The implementation of a new border region is doing more harm than good in the Southern Riverina, according to Berrigan Shire Council.
The new region — which includes the postcode areas of 2710, 2711, 2712, 2713 and 2714 and many others — was announced by the NSW Government on Friday, with the intention of easing the pressure on cross border communities.
It would mean eligible residents in the defined border region will be exempt from the NSW Government’s latest restrictions, which mandates that all people returning to NSW from Victoria pass through Sydney Airport.
But council director corporate services Matt Hansen said the stricter permit conditions that come with it has forced some district businesses to lay off some key staff members and scramble to find suitable replacements.
He said the border region has also done little to reduce confusion, and argues it has only made it worse.
‘‘The border region actually tightens the conditions for travel again, and requires all those with existing permits to reapply,’’ he said.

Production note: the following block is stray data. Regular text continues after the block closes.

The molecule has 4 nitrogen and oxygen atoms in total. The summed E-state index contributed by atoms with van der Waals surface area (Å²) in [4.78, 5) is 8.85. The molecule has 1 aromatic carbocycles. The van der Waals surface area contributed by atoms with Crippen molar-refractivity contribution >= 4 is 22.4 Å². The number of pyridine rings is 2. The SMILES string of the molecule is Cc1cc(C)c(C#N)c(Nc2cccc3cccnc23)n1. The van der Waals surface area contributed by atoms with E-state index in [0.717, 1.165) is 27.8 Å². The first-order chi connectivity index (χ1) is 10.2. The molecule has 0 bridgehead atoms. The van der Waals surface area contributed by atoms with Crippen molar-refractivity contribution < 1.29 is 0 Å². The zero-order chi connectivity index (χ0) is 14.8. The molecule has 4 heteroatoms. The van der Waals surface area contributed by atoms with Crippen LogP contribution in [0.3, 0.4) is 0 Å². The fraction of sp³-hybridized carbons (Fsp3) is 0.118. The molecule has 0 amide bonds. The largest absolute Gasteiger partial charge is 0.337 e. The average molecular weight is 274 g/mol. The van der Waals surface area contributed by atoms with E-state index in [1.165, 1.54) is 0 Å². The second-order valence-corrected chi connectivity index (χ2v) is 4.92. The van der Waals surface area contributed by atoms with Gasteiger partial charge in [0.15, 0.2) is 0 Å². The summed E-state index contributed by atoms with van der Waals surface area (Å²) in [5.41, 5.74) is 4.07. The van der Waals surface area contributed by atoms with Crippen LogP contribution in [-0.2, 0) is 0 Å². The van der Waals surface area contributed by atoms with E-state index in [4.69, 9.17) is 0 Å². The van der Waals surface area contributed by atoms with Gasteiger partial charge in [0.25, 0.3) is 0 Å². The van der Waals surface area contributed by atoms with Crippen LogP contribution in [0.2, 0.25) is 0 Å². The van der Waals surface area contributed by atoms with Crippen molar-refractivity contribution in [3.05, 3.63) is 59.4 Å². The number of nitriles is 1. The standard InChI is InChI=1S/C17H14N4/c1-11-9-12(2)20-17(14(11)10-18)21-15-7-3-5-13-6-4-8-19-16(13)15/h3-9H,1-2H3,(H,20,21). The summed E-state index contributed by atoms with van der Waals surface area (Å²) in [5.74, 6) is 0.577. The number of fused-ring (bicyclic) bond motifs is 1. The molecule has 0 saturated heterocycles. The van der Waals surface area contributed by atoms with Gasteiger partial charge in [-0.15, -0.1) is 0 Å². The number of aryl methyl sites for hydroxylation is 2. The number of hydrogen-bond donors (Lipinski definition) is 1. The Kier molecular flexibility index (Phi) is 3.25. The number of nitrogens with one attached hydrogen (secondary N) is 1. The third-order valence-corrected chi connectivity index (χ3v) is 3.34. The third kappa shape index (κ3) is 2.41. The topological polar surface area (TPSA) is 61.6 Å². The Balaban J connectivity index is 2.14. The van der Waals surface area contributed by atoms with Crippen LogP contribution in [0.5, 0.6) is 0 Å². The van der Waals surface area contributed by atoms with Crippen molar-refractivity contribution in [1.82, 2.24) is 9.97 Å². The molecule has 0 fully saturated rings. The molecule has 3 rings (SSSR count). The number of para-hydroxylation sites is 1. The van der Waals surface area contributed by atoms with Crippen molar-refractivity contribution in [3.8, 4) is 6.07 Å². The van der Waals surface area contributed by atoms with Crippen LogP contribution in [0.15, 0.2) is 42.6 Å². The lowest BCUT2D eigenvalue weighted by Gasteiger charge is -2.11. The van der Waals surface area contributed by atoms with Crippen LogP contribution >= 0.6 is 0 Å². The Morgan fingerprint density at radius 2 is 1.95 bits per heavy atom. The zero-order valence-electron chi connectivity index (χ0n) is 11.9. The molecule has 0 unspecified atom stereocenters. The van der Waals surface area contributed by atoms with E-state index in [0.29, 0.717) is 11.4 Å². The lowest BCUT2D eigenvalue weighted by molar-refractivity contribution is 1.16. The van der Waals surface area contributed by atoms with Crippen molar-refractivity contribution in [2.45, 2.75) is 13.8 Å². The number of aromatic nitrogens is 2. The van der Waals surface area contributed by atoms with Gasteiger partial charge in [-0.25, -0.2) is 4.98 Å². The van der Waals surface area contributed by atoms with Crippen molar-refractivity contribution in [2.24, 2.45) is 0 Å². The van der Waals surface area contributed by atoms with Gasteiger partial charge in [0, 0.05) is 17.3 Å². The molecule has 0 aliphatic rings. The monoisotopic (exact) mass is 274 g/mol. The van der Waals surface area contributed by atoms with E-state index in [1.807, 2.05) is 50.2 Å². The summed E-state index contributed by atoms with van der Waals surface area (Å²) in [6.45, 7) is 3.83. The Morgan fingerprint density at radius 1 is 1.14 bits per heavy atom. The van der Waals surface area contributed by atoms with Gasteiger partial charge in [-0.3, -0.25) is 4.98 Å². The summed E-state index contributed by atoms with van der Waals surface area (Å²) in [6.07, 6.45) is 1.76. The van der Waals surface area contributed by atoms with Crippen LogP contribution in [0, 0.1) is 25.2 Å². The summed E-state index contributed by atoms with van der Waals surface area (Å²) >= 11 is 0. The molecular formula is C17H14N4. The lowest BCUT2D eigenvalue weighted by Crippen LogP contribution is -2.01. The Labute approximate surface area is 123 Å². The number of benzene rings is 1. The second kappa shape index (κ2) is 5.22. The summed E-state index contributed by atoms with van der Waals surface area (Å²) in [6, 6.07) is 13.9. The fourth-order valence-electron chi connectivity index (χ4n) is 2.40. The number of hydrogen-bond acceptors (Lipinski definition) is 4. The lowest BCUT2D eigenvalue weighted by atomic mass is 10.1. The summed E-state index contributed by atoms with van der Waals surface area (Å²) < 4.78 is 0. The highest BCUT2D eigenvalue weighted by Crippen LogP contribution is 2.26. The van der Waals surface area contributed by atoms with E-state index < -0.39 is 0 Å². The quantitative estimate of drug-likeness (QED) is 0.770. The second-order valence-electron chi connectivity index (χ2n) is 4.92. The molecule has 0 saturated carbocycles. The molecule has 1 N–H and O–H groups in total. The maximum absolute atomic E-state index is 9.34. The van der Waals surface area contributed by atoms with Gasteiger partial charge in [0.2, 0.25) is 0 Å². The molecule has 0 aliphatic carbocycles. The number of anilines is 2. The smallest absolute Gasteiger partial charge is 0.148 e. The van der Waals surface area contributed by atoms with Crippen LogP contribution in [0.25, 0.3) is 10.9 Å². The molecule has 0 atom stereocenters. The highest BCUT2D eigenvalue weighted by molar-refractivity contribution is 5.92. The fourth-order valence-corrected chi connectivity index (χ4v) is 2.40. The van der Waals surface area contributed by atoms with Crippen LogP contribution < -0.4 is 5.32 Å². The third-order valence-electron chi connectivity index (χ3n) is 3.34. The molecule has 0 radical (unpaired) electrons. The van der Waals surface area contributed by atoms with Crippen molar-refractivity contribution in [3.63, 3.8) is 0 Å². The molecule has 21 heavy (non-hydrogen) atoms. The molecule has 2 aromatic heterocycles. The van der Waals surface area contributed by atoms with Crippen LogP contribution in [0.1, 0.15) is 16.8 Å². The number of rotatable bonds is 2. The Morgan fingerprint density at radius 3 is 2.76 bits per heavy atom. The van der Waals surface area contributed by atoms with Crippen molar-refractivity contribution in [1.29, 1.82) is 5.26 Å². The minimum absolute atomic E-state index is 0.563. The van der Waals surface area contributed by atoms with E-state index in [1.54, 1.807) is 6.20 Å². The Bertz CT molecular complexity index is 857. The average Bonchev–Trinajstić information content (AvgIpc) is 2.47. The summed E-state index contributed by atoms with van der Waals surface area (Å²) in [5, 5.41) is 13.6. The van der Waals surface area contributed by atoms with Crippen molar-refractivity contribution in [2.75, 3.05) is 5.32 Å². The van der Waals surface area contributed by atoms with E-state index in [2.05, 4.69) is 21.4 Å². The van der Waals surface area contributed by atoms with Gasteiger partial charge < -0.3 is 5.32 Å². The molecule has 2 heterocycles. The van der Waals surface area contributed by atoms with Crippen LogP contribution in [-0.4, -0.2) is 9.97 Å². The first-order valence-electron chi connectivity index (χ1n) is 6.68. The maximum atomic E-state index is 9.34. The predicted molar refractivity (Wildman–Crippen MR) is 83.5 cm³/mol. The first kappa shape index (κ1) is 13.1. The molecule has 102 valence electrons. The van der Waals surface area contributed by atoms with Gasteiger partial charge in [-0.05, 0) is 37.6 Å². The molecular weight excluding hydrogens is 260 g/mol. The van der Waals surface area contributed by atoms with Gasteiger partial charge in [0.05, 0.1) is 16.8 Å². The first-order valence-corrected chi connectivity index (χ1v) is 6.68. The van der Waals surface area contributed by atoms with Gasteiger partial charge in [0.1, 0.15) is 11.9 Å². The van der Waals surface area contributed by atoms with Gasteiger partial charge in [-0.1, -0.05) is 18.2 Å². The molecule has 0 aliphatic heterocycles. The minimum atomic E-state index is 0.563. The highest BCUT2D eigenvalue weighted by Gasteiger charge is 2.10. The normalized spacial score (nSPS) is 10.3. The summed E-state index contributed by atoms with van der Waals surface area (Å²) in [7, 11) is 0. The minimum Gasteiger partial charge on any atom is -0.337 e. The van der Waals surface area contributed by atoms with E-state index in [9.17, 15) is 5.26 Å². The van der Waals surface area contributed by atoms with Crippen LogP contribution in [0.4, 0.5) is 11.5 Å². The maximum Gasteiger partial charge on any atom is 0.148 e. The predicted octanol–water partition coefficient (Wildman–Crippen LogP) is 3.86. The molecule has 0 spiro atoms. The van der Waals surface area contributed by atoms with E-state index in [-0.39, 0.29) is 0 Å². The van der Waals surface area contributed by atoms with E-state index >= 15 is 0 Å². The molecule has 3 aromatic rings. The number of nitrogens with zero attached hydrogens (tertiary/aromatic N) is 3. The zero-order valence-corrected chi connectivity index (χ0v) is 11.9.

‘‘We have contractors and staff who are outside the border region by only a short distance.
‘‘For them to conduct work in the shire they would have to go straight to Sydney airport to isolate for 14 days, before somehow making their way back to the shire to work.
‘‘Our staff at the library have done an incredible job helping those who don’t have access to computer facilities or who are unable to get a permit from home.
‘‘Many of those residents don’t have their own email, so our staff are having to use the library ones.
‘‘It is taking up about 60 to 70 per cent of their time.
‘‘To combat this we have had to add additional casual staff to help patrons with permits, and to run the general operations of the library.’’
Until yesterday, Finley Saleyards operators thought the changes would also shut down the local sales.
But Stock Agents Association president Greg McNamara said a last minute clarification confirmed they could continue to hold sales.
‘‘We have had some workers unable to attend the sale days, however we believe we’ve been able to address that now,’’ he said.
‘‘As of 12.30pm today (Tuesday) we are all systems go at Finley Saleyards.
‘‘We will have a couple of buyers from Victoria who won’t be able to attend but currently our main buyers are still able to attend.